Canadians are ready for an adult conversation on Medicare
TheStar.com – opinion/editorialopinion
October 14, 2012. Michael Rachlis
Over the past two years, Brian Mulroney, former Bank of Canada governor David Dodge and other prominent Canadians have called for an “adult conversation on medicare.” This month Globe and Mail columnist Jeffrey Simpson became the latest member of the Canadian chattering class to call for a mature deliberation about Canada’s favourite social program.
The analysis usually proceeds from a 30-second case for medicare’s unaffordability. Medicare might have been well-meant but health costs are rising faster than government revenues and the economy. Governments can’t fix medicare’s problems without raising taxes, which isn’t an option. The only hope is that Canadians will finally have a grown-up conversation about medicare and at least introduce more for-profit care if not dismantle it entirely.
This story is frequently told and easily understood. But it’s almost completely false.
Total health-care costs as a share of the economy did rise when the economy tanked in 2008-9 but they have been falling for two years. For the past two years, provincial government health costs have also fallen as a share of GDP and as a share of their overall spending. Far from hitting the forecast 70 per cent, or even 50 per cent of program expenditures, provincial health costs are less than 38 per cent of program spending and falling.
Health care did grow from 33 per cent of program spending in the 1990s to 39 per cent in 2003 but this wasn’t so much due to higher health costs as it was due to government cuts to other portfolios. From 2000 to 2011, Canadian governments cut taxes by nearly 6 per cent of GDP amounting to foregone annual revenue of $100 billion. And, contrary to the Canadian chin-wag consensus, Canadians strongly support higher progressive taxes. A spring Forum Institute poll indicated that Ontarians favoured by four to one raising higher earners’ income taxes. Even Conservative voters favoured fair taxes by two to one.
But the good news is medicare doesn’t need much if any new money or for-profit care. Many examples across the country demonstrate we could almost eliminate waits for doctors and other services through process improvement and system redesign. But Simpson and others seeking the mythical adult discussion hardly mention public sector options. These grownups are either ignorant about Etobicoke’s Queensway surgicentre — North America’s largest ambulatory surgical facility — or they want to keep us ignorant. The Queensway is part of the Trillium health system, a public hospital.
Unfortunately, medicare’s real story doesn’t get much air time. Former Saskatchewan premier Tommy Douglas talked all his life about the need for the second stage of medicare. He said the first stage featured public payment for the old system based on treating illness with doctors and hospitals. He said the second stage would highlight a redesigned delivery system focussed on keeping people healthy.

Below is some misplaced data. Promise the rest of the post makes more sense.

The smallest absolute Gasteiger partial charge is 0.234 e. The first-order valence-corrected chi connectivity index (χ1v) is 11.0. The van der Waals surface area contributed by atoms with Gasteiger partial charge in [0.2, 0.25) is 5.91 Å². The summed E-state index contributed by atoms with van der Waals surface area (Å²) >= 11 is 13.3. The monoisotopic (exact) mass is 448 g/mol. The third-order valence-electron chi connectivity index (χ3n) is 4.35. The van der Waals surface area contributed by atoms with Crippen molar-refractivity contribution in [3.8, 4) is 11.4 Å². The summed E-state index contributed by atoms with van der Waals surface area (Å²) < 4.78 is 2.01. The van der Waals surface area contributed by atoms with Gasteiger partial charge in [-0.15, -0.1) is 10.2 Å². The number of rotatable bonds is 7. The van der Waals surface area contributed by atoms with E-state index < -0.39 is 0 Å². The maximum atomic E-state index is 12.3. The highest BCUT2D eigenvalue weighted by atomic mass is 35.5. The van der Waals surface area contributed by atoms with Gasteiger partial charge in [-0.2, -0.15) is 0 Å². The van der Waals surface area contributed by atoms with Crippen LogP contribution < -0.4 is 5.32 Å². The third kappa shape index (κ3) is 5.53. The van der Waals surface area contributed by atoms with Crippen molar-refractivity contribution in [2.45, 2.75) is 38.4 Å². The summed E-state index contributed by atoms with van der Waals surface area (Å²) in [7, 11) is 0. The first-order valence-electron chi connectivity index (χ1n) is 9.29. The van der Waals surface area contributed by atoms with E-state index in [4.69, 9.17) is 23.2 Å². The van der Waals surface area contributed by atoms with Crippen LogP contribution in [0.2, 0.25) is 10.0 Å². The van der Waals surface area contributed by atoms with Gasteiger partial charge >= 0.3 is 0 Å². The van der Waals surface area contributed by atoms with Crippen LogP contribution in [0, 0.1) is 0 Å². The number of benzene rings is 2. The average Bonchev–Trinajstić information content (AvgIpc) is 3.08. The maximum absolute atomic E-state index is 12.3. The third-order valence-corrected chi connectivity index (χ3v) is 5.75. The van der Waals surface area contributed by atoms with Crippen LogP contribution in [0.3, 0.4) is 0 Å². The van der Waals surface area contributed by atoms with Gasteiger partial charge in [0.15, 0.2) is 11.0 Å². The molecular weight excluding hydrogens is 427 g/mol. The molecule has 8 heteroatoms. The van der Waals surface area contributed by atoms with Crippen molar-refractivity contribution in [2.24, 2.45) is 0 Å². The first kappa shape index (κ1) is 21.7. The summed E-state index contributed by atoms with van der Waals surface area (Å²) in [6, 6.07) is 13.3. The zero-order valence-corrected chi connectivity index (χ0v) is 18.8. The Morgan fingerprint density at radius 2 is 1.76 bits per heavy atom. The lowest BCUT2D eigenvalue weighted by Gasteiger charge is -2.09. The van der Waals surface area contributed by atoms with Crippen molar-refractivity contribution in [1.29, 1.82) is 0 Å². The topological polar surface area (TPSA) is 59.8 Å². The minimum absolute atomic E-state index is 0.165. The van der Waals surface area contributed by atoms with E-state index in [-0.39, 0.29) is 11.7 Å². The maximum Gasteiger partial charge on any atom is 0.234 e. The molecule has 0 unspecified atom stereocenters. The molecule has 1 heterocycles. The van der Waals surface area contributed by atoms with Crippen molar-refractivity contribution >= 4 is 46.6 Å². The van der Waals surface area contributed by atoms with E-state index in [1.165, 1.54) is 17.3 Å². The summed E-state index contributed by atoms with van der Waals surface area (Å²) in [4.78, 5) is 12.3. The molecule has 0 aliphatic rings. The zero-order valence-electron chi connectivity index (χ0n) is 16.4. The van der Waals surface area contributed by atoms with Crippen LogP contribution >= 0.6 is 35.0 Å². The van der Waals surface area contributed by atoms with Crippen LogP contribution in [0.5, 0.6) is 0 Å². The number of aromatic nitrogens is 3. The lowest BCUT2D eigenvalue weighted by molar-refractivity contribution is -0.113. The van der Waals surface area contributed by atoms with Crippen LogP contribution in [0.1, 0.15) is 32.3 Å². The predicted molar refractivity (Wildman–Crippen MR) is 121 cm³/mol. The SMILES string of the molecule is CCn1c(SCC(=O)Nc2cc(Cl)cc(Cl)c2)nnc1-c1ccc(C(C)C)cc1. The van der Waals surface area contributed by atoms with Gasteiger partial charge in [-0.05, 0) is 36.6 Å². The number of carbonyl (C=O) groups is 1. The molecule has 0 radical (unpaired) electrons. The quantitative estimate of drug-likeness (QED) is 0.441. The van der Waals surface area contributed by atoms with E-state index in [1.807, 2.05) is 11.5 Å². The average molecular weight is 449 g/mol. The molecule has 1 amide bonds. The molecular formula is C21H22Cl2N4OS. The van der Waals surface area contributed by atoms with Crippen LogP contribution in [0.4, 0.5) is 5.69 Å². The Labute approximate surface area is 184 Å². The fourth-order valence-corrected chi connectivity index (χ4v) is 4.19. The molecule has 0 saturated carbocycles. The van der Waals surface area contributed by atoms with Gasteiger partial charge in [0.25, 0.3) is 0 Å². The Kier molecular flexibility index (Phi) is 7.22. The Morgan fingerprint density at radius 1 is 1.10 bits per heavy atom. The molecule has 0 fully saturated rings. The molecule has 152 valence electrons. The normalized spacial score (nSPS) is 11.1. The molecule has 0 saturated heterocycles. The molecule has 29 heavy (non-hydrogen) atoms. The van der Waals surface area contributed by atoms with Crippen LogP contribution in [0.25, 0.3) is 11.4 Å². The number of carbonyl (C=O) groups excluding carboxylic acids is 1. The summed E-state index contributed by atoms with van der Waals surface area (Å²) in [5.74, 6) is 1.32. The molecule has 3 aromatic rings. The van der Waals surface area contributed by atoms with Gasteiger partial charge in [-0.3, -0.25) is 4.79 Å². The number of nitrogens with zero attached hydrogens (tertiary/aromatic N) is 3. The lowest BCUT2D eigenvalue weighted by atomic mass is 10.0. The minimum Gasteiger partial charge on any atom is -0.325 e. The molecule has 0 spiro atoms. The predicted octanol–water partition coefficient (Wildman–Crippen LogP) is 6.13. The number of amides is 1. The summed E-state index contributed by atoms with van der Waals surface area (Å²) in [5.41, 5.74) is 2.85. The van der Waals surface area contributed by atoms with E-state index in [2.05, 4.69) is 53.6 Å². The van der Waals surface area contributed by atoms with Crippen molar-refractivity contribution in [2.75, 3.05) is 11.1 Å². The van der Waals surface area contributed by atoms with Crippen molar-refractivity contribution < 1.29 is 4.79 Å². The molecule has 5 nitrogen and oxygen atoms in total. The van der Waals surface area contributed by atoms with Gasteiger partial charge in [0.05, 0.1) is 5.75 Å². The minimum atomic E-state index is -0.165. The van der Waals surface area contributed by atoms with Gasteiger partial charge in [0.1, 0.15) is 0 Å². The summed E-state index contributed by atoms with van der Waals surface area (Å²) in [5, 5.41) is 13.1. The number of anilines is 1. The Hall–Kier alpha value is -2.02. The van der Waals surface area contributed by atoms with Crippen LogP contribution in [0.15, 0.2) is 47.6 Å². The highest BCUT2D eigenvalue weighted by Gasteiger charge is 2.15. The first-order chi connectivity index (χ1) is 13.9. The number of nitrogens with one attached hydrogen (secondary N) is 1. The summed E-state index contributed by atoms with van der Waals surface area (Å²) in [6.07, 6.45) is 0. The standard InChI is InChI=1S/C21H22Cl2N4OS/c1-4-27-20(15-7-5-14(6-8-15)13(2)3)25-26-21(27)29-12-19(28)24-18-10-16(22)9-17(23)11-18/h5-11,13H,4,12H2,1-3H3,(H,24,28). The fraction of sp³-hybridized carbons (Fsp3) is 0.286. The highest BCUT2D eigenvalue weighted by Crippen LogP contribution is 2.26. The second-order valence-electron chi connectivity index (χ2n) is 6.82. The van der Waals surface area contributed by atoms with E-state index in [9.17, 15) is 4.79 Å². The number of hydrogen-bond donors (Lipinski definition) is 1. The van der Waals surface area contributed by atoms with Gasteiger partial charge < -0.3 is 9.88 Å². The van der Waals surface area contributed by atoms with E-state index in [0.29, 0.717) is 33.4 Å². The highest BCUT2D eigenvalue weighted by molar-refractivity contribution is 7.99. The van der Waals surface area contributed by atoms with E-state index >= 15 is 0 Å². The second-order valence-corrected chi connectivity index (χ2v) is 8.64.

In the 1960s, Douglas and Supreme Court judge and co-founder of medicare Emmett Hallsupported salaried doctors working in interdisciplinary teams. However, Douglas maintained that it was too politically difficult to change the way doctors were paid and how they did their work coincidently with pressuring them into public payment. For the rest of his life, he repeatedly warned that if the delivery system was left unreformed, medicare would increasingly fail Canadians and lose political support.
When Canadians hear about the second stage of medicare, they are more than ready for a mature conversation. When they hear about innovations to reduce wait lists, they are ready to eradicate them with public sector solutions. When they hear that public finance is more efficient and that Canadian taxes have been cut by $100 billion, they are ready for medicare to cover drugs and continuing care.
So let’s start the grown-up conversation with a real question about access. Best practices across Canada demonstrate that we could see our family doctors within one day, see specialists within one week, and get elective surgery within three months. And we could get this much better care for little or no additional cost. How can we make this happen within the next two years everywhere in this country?
It’s true that this won’t be an easy. But it’s a miracle we got medicare at all. The medical profession, almost all the provinces, and most of the Canadian elite opposed medicare 50 years ago. Fortunately, the Canadian people strongly supported medicare then and they still do. Let’s plug into that good will and modernize our health system for the 21st century.
Dr. Michael Rachlis is a health policy analyst and an associate professor at the University of Toronto. www.michaelrachlis.ca
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